Without a doubt, Part V of is the most original contribution of this dissertation. It is here that Florentsen reviews Lembcke, Østerberg, and Sløk’s translations of Hamlet, combining literary history with philology, and prosody with theory. Among the strengths of this comparative analysis are the repeated use of the same passages for comparison, numerous examples, complete lists of archaisms and neologisms, and explanations of the translator’s translation ideologies. Particularly in the case of the Lembcke translation, the author also engages in a critical commentary of the reception. He shows that the discussion of “accuracy” should be offset by the successful lyrical domestication.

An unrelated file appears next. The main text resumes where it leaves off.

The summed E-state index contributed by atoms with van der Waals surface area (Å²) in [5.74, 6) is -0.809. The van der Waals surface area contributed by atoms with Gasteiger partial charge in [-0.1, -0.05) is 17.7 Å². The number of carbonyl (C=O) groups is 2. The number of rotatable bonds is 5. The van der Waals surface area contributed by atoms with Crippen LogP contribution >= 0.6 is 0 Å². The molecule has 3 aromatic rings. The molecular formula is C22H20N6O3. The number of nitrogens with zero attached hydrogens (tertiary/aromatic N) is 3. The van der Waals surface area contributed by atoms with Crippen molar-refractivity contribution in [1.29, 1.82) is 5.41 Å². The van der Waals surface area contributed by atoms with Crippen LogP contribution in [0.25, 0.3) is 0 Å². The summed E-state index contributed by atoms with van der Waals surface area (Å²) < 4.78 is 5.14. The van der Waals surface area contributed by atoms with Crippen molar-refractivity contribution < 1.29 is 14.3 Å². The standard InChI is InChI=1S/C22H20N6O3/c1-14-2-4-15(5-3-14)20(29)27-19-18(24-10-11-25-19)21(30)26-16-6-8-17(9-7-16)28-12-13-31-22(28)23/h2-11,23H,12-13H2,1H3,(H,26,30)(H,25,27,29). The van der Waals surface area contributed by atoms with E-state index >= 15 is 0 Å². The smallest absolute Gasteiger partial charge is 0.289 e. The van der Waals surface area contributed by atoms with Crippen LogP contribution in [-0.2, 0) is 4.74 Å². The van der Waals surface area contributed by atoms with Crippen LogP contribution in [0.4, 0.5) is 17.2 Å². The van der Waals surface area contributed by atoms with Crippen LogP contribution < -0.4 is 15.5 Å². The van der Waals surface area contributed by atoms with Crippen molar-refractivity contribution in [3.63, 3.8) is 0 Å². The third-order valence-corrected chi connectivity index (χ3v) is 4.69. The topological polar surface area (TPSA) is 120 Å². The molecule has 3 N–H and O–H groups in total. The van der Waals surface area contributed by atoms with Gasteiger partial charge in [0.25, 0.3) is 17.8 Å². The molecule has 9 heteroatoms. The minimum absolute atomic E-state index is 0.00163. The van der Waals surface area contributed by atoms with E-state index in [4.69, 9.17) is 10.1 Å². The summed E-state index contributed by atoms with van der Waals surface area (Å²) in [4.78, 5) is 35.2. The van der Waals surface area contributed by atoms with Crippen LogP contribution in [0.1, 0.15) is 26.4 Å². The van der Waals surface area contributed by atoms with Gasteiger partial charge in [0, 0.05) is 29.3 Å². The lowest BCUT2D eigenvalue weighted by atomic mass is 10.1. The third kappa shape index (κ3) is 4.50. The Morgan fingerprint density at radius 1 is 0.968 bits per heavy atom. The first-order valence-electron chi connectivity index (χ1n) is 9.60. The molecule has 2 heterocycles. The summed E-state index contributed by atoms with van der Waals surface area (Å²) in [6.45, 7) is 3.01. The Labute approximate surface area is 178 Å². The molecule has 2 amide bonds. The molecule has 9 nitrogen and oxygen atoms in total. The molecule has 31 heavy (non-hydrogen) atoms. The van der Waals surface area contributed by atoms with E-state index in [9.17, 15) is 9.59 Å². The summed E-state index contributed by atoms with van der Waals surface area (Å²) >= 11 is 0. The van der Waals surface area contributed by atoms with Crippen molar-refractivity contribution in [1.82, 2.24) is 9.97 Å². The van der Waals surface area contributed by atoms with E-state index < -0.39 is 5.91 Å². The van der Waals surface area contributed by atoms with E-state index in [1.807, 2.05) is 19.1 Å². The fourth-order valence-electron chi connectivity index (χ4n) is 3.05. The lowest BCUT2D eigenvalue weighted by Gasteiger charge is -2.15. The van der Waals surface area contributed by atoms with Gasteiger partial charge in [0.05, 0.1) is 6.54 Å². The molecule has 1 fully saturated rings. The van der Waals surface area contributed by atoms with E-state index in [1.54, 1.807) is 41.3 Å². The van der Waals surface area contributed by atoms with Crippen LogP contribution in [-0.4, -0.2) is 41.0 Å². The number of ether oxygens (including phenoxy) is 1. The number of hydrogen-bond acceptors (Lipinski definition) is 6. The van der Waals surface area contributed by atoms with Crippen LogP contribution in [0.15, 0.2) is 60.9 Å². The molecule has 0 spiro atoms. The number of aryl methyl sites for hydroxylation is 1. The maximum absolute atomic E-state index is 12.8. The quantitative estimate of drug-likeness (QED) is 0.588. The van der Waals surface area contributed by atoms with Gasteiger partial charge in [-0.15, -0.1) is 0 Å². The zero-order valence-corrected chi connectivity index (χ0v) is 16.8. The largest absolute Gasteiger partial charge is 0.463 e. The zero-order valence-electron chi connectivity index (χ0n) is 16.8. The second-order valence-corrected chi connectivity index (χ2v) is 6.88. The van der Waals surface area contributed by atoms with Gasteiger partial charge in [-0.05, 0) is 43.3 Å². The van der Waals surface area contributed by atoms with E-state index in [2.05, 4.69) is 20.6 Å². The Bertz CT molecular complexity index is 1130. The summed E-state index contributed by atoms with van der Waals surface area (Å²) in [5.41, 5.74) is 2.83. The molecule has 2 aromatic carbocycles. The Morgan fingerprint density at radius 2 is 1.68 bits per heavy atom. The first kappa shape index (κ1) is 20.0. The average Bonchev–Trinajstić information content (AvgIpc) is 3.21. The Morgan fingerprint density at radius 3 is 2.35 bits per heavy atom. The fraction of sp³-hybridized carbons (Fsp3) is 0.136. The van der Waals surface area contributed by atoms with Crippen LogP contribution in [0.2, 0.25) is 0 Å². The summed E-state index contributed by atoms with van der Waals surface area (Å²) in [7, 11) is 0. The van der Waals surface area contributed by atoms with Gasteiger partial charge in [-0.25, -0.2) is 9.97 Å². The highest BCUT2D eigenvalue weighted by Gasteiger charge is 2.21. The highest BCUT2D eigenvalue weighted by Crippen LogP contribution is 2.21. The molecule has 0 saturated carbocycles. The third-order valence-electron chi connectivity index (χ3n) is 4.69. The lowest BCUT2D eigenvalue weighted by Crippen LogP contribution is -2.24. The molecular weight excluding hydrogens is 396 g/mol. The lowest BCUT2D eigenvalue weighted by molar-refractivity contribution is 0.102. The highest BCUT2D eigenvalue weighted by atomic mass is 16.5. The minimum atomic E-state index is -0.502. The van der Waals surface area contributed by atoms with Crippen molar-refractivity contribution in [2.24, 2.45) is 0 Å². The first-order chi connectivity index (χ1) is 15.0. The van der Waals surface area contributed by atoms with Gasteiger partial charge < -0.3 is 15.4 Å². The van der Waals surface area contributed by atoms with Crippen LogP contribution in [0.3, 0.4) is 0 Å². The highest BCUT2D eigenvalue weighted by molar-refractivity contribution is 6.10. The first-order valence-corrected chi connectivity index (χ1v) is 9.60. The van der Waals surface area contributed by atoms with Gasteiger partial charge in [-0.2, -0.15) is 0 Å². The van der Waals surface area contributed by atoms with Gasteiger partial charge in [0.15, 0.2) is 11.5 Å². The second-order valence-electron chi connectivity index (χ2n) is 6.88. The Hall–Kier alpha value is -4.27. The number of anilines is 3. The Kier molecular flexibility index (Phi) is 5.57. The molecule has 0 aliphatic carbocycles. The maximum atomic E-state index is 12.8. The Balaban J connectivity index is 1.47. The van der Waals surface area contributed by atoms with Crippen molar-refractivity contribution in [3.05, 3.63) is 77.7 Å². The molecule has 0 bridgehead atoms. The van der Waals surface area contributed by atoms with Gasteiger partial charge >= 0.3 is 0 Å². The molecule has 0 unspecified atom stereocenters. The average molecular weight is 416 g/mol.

Florentsen places Lembcke firmly in the context of post-Romantic aesthetics. He also gives insight into Lembcke’s methodology, noting that because he worked with Danish, Swedish, and German translations, his is largely an indirect or mediated translation. Most notably, owing to its lyrical quality, Florentsen remarks “The Translation reads as an original” (p. 199). Yet his analysis shows that frequent use of certain vocabulary (Hjerte, Sorg, Nød) corresponds to a Romantic aesthetic and that the brutality and raw passion are glossed over (cf. p. 206). Florentsen regards this an example of fluent domestication.